The most traditional way to protect private land is a conservation easement, a restriction landowners voluntarily place on their properties that defines future uses of the land and preserves family farms, wildlife habitat and natural or historic land.

This legal agreement between a landowner and land trust permanently limits uses of the land in order to protect its conservation values. The easement allows landowners to continue to own and use their land. The restrictions on future land use will remain in place in perpetuity even if land is bought, sold or inherited.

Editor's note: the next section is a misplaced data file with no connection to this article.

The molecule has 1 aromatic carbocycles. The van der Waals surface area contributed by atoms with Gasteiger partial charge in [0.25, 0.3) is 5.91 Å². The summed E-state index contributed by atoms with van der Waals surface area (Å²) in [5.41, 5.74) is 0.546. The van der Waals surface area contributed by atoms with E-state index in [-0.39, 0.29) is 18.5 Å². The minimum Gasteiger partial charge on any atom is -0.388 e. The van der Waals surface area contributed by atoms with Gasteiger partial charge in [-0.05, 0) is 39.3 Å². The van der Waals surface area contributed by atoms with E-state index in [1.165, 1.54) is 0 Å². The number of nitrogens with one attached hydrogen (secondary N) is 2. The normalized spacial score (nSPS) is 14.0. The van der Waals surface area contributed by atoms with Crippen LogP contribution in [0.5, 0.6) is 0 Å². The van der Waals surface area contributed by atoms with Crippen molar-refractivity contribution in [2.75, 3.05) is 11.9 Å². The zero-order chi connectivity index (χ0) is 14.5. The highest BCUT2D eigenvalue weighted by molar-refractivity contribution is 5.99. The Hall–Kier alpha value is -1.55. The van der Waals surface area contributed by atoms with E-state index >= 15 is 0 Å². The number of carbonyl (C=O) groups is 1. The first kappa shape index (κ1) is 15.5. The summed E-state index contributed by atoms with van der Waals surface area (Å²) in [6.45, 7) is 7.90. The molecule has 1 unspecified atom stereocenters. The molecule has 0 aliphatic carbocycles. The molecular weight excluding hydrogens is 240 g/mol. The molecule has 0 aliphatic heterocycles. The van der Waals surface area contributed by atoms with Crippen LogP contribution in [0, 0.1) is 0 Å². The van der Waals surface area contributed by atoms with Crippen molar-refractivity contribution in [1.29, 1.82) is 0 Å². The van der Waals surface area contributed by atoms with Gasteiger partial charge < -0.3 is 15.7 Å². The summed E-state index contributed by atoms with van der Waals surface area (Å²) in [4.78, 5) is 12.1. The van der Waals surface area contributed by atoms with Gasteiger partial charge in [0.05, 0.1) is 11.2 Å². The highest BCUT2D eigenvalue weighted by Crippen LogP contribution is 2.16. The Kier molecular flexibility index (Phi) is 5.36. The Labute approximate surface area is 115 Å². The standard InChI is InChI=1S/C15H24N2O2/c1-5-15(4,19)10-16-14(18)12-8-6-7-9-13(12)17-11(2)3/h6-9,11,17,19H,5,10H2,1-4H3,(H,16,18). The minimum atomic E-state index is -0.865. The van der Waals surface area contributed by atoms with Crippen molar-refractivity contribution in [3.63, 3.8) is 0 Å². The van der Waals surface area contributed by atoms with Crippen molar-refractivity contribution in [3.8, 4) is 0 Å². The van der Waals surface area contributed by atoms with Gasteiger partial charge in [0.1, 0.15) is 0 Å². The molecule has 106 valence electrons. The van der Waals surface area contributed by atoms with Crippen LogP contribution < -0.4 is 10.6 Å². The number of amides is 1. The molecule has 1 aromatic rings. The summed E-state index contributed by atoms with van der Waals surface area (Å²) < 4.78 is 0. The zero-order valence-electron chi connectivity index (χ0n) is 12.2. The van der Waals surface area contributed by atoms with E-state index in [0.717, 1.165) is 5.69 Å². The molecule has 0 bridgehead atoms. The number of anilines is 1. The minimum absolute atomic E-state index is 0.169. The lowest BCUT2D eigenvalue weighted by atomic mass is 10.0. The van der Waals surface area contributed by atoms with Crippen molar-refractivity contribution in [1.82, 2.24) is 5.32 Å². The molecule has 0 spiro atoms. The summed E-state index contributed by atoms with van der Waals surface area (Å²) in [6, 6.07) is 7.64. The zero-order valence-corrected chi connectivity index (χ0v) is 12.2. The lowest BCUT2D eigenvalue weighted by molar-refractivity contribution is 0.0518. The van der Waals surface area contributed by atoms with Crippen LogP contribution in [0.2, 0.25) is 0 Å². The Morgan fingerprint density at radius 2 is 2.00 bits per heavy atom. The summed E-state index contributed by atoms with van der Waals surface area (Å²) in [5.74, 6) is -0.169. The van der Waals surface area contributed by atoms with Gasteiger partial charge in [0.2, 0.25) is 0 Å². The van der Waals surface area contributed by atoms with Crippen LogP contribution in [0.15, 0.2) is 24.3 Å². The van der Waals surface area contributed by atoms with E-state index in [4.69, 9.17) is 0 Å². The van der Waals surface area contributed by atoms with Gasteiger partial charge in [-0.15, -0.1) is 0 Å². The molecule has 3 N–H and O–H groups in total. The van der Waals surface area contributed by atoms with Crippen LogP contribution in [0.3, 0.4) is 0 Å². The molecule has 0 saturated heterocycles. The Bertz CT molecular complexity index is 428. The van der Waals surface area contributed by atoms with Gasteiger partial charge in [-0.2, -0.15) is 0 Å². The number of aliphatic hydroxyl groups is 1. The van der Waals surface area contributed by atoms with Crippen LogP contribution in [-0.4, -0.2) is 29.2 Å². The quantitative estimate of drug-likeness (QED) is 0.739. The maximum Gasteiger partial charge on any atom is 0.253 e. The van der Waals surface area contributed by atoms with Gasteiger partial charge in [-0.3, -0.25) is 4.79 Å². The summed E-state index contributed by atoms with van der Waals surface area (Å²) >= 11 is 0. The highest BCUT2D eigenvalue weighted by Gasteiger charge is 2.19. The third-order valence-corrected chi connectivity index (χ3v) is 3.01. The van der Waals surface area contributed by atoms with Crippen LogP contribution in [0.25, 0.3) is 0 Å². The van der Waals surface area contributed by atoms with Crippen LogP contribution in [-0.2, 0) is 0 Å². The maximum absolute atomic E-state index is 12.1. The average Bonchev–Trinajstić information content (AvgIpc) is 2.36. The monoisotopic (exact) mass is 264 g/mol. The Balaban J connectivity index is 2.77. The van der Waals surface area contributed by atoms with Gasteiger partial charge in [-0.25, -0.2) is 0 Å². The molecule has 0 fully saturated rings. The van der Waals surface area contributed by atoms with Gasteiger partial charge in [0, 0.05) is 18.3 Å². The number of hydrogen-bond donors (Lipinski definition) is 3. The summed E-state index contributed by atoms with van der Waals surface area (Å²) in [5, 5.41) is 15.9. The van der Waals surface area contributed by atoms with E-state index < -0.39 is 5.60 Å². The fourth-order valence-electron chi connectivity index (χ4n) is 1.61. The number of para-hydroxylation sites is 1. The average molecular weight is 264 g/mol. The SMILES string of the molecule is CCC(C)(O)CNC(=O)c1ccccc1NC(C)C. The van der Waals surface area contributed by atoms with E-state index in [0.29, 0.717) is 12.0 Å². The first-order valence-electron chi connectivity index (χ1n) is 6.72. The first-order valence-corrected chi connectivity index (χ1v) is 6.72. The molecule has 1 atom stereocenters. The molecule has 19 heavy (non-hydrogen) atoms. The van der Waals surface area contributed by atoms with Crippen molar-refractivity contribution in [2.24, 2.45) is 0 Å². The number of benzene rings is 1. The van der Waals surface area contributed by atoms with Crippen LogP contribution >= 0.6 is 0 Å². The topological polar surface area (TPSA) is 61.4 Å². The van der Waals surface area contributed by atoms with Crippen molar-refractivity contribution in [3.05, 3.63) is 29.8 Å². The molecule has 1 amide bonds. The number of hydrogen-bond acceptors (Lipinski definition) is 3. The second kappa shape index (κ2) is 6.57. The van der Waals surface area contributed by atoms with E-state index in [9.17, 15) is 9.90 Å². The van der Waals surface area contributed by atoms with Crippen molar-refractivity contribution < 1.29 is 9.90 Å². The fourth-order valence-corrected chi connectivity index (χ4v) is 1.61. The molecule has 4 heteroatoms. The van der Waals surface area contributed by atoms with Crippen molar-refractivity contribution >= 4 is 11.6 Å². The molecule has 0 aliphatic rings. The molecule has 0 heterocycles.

Landowners give up some rights associated with the land when establishing a conservation easement. For example, a landowner might give up the right to build additional structures, while retaining the right to grow crops. Future owners also will be bound by the easement's terms. The land trust is responsible for making sure the easement's terms are followed. This is managed through stewardship by the land trust.

Conservation easements offer great flexibility. For example, an easement on property containing rare wildlife habitat might prohibit any development while an easement on a farm might allow continued farming and the addition of agricultural structures. An easement may apply to all or a portion of the property. An easement also does not require public access.